Amyotrophic Lateral Sclerosis

Amyotrophic Lateral Sclerosis (ALS), Lou Gehrig's disease


Type of disease: Rare conditions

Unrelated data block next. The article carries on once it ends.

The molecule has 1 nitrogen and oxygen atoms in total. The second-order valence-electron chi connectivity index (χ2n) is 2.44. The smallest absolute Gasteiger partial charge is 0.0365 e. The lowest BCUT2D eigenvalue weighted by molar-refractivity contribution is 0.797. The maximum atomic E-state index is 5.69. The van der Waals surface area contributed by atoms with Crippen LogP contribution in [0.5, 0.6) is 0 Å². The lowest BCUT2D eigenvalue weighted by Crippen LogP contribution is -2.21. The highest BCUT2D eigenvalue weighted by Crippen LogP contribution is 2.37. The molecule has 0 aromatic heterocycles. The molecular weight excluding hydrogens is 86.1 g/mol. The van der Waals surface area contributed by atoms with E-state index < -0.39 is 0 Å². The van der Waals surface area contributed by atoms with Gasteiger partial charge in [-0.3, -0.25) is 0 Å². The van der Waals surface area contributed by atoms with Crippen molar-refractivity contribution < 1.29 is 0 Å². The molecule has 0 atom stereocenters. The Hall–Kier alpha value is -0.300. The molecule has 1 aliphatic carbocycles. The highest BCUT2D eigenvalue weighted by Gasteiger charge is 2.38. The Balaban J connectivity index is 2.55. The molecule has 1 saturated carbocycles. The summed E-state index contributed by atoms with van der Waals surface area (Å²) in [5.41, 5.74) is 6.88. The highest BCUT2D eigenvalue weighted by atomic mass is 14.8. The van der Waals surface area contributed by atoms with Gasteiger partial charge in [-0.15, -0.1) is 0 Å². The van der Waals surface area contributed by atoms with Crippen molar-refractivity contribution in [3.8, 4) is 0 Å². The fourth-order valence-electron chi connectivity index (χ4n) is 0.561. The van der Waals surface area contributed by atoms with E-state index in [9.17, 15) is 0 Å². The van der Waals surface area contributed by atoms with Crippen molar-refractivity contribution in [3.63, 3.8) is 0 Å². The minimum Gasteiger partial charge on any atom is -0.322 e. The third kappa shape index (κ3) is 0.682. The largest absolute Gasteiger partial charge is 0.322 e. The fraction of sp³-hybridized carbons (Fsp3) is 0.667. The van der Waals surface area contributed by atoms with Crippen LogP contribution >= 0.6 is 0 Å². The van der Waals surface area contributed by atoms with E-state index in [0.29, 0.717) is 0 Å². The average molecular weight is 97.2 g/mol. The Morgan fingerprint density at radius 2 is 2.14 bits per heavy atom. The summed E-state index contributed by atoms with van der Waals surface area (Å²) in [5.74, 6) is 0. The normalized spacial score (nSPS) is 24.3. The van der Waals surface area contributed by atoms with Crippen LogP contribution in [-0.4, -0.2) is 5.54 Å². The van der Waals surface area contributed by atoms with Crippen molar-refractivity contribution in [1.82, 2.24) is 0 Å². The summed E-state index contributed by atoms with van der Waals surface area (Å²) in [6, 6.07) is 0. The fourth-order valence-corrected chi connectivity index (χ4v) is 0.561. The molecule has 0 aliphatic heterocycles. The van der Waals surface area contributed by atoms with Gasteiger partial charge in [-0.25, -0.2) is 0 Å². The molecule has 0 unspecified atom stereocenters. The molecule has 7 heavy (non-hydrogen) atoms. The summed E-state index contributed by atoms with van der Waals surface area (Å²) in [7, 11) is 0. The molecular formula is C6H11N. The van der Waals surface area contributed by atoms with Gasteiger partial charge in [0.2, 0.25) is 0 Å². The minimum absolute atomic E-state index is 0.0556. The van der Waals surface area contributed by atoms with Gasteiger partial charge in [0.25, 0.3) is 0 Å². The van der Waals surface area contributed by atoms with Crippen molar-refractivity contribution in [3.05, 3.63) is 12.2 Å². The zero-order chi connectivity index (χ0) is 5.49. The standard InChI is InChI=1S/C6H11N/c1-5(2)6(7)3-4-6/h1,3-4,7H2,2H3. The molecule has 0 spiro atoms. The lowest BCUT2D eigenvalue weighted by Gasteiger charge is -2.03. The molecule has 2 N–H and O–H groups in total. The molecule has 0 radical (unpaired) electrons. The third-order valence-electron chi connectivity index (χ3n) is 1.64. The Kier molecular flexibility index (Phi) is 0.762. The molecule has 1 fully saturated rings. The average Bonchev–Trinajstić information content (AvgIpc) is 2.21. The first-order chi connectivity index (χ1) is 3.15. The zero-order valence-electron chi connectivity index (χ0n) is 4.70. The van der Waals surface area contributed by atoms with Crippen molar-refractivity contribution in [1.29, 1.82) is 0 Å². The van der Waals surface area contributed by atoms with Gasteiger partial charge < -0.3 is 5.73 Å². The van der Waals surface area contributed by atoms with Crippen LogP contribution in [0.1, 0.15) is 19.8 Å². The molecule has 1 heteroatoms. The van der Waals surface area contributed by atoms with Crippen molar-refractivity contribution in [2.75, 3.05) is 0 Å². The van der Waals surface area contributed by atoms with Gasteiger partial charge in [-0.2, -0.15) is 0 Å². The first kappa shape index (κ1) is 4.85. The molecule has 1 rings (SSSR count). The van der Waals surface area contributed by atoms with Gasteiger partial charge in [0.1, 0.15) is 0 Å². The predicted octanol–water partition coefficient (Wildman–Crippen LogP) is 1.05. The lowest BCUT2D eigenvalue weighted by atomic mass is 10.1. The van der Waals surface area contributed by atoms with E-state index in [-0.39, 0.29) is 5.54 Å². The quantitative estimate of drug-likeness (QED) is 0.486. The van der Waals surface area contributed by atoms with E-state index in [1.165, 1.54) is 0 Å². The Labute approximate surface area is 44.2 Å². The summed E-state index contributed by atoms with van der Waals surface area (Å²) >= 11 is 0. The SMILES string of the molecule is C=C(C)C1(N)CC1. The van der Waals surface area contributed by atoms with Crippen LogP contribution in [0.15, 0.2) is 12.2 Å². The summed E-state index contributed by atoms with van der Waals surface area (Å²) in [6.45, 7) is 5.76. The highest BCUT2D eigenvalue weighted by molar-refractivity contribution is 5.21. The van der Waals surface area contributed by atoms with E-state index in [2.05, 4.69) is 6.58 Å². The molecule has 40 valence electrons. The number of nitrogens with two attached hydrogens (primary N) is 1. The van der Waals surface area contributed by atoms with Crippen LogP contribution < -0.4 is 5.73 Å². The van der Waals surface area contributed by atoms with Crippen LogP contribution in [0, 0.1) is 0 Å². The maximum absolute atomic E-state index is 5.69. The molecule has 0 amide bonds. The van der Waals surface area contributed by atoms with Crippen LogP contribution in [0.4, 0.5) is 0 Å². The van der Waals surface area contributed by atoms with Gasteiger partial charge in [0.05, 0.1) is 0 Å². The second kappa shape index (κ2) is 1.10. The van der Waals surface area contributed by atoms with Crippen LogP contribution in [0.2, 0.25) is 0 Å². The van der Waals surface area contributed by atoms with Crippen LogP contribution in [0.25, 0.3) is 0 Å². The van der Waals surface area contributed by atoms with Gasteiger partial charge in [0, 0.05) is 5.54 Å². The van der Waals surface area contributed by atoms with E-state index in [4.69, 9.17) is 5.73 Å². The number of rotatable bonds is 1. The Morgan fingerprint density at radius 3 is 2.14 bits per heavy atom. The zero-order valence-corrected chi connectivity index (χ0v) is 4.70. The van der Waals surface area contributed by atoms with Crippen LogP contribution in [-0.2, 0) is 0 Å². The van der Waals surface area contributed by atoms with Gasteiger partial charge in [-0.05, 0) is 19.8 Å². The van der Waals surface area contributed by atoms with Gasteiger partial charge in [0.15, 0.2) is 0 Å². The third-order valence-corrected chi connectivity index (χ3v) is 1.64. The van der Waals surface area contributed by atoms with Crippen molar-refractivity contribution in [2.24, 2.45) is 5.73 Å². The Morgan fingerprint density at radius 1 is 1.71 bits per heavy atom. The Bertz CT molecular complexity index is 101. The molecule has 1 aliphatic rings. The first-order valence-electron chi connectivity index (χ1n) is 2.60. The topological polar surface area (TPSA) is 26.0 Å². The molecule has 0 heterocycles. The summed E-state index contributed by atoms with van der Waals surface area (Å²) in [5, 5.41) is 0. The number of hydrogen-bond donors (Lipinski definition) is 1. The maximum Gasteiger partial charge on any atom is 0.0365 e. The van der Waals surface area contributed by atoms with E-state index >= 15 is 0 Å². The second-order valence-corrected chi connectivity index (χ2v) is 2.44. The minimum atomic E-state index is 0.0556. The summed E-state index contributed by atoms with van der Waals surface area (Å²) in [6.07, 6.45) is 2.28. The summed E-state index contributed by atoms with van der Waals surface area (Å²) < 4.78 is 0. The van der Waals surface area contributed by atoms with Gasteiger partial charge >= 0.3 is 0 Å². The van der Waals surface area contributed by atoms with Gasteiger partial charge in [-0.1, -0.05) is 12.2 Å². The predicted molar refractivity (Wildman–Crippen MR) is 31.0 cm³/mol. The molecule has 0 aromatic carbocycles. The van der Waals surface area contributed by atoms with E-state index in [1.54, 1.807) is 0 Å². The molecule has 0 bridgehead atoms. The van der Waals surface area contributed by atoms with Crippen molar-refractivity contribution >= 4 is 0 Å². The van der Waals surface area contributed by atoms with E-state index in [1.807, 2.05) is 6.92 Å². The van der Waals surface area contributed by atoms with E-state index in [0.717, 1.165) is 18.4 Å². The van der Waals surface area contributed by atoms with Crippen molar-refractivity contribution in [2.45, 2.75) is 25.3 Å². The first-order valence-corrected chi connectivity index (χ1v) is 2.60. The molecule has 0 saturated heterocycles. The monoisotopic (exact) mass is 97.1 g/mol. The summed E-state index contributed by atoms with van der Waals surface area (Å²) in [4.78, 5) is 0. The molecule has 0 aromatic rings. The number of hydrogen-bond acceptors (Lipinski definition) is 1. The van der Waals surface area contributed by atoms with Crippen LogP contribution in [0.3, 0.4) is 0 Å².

Amyotrophic lateral sclerosis (ALS), also referred to as "Lou Gehrig's disease" is a disease of the motor nerve cells in the brain and spinal cord. ALS is caused by progressive loss of motor nerves in these areas and affects approximately 1 out of 100,000 people. The diagnosis of ALS is usually based on clinical features, electrodiagnostic testing (EMG), and exclusion of other health conditions with related symptoms.  Most people with amyotrophic lateral sclerosis have a form of the condition that is described as sporadic or noninherited. The cause of sporadic amyotrophic lateral sclerosis is largely unknown but probably involves a combination of genetic and environmental factors. About 10 percent of people with amyotrophic lateral sclerosis have a familial form of the condition, which is caused by an inherited genetic mutation. Source: Genetic and Rare Diseases Information Center (GARD), supported by ORDR-NCATS and NHGRI.

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